Journalism professor Sandy Tolan (pictured) crafted a multimedia story for public radio's Marketplace about child labor in Bangladesh, giving an international voice to a 13-year-old boy named Ismael "Babu" Hussein, who risks his life for the equivalent of $2.20 per day breaking down retired tankers and cargo ships.
"When their masters get tired, Babu and his fellow child laborers often handle the blowtorches on their own, frequently without goggles, risking serious injury or blindness," Tolan wrote in the 'Reporters Notebook' section of the piece. "Some are forced to climb tall rope ladders to the ships' highest points to retrieve items, risking death if they slip. And all the children are on constant lookout for falling metal plates and rods, which have killed many a worker before them. Lately, Babu has been having nightmares of falling steel, or of being thrown into melting iron by an angry boss."
Human rights groups have long been fighting for worker and environmental protection, but the situation is complicated because of the high poverty rate. A court-ordered temporary shutdown of the shipyards created controversy in March 2009.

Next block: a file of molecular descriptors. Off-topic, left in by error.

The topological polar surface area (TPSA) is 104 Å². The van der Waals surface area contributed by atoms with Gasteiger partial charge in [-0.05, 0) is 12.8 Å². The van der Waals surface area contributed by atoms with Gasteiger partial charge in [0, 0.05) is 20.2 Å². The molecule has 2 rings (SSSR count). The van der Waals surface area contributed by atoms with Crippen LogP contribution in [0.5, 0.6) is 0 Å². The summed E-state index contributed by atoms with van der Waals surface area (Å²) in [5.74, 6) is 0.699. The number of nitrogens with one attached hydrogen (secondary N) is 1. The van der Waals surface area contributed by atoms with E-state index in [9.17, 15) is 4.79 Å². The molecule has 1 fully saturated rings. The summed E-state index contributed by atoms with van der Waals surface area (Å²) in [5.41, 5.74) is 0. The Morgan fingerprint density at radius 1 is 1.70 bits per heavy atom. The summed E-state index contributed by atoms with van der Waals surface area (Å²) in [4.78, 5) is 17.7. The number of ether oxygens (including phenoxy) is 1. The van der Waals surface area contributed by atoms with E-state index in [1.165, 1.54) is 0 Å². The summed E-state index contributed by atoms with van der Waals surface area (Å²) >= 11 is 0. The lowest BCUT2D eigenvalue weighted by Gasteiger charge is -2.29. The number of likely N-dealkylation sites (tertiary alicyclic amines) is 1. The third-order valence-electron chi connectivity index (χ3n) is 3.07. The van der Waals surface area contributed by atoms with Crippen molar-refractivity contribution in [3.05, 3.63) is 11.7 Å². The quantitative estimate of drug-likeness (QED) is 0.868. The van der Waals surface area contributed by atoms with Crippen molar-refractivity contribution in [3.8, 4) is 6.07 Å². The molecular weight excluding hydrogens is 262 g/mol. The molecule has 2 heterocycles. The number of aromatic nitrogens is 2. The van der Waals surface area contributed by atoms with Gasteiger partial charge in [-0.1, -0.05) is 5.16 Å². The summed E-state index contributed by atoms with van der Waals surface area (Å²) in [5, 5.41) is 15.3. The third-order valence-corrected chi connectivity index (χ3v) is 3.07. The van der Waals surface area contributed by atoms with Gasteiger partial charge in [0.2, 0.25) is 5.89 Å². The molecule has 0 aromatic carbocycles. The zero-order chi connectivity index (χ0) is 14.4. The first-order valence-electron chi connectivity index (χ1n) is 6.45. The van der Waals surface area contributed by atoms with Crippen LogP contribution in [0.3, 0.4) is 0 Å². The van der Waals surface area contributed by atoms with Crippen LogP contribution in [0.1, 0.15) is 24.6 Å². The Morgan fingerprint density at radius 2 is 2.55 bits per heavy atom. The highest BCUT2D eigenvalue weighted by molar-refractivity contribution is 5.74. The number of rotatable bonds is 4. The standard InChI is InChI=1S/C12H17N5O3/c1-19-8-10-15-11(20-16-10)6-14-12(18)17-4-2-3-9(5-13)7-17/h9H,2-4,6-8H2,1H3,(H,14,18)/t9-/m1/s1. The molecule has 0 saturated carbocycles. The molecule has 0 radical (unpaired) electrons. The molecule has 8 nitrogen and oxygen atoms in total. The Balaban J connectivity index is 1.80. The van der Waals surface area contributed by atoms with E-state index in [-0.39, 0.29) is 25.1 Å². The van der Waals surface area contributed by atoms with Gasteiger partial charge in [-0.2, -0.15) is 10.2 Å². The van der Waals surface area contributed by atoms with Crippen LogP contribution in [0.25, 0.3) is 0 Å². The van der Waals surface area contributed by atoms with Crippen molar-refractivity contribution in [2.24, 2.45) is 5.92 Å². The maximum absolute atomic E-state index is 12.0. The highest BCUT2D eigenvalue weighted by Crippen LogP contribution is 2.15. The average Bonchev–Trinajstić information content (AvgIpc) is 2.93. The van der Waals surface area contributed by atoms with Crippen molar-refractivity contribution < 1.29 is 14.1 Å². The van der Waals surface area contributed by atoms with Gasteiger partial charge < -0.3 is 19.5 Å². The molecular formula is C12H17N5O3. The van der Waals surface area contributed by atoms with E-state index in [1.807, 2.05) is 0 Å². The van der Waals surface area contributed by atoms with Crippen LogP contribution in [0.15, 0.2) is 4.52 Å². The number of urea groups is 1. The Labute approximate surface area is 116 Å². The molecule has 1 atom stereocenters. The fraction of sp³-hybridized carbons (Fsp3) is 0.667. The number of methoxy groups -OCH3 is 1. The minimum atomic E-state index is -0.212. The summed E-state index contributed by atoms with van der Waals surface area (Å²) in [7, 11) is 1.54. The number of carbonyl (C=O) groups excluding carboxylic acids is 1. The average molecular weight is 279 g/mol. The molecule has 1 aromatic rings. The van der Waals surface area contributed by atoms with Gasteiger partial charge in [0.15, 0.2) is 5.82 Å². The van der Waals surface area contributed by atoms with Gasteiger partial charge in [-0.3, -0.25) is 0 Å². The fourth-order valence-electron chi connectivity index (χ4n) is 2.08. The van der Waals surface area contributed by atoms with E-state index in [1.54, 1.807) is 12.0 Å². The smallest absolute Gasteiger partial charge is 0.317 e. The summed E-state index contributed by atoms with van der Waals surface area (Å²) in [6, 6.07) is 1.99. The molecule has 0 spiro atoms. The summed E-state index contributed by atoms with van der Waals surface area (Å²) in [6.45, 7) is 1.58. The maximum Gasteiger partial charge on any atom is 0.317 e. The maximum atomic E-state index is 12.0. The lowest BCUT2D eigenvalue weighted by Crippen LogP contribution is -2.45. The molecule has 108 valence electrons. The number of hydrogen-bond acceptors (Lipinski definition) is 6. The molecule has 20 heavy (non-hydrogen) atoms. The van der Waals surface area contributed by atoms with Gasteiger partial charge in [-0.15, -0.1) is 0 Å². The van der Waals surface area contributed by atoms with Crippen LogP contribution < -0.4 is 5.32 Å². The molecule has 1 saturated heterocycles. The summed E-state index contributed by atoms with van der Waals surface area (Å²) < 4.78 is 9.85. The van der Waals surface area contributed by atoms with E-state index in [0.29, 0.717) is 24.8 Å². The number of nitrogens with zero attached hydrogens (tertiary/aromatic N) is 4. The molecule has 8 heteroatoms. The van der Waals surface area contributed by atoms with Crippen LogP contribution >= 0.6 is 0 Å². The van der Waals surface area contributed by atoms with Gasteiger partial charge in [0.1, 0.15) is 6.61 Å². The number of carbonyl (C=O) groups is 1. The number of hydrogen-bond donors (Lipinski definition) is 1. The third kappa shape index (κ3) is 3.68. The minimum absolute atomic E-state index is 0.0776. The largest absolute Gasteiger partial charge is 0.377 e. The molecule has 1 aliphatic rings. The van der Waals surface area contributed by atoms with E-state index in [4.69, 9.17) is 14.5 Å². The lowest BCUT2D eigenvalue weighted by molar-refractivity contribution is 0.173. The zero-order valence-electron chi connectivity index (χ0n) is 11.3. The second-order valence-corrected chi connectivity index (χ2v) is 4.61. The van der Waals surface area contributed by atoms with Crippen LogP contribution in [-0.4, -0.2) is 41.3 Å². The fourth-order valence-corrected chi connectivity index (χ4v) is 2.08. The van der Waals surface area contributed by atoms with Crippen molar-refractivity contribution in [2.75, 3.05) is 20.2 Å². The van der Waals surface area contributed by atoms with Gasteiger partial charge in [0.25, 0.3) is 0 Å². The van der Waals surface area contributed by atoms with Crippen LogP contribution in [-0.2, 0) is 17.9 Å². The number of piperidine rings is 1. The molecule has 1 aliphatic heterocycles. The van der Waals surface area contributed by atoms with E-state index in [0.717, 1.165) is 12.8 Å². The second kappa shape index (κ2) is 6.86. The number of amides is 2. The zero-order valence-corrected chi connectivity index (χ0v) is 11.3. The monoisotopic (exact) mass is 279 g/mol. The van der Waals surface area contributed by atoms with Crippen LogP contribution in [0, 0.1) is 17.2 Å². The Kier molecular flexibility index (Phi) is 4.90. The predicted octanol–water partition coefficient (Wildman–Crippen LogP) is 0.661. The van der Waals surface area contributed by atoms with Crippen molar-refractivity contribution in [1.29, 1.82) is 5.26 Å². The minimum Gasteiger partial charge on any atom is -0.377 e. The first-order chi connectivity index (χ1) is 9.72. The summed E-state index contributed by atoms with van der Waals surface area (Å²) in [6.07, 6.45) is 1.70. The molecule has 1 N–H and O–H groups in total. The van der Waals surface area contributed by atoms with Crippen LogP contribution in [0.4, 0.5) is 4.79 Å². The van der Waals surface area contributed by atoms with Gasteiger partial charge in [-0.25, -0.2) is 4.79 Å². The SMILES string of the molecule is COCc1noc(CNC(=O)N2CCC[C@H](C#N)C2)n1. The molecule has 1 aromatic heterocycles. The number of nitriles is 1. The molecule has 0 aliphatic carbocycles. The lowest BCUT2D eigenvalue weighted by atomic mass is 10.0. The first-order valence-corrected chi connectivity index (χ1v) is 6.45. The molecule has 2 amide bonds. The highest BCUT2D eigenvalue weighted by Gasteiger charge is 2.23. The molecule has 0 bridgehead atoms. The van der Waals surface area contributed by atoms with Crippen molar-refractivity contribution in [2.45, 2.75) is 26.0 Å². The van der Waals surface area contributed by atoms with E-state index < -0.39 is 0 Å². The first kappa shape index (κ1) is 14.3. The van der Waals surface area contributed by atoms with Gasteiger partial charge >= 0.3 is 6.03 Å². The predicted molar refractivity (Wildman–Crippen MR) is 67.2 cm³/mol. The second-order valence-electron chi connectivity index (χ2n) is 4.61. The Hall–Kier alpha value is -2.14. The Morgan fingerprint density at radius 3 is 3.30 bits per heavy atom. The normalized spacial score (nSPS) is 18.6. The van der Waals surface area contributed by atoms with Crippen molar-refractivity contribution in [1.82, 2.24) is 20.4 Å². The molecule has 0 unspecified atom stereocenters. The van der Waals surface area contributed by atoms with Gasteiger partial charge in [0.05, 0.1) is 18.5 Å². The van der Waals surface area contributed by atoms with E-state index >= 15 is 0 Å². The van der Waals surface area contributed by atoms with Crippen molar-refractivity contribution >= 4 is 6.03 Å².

"The shutdown angered many worker families like Babu's, for whom bad work is better than none," Tolan said. "An estimated 10,000 shipbreaking laborers and their families, concerned for their jobs, protested the High Court ruling. The High Court also ruled that ships would no longer be able to enter Bangladesh's waters without first 'pre-cleaning' their toxic wastes. This was a huge victory for shipbreaking watchdogs, but given the country's history of strong laws and weak enforcement, advocates say it isn't enough."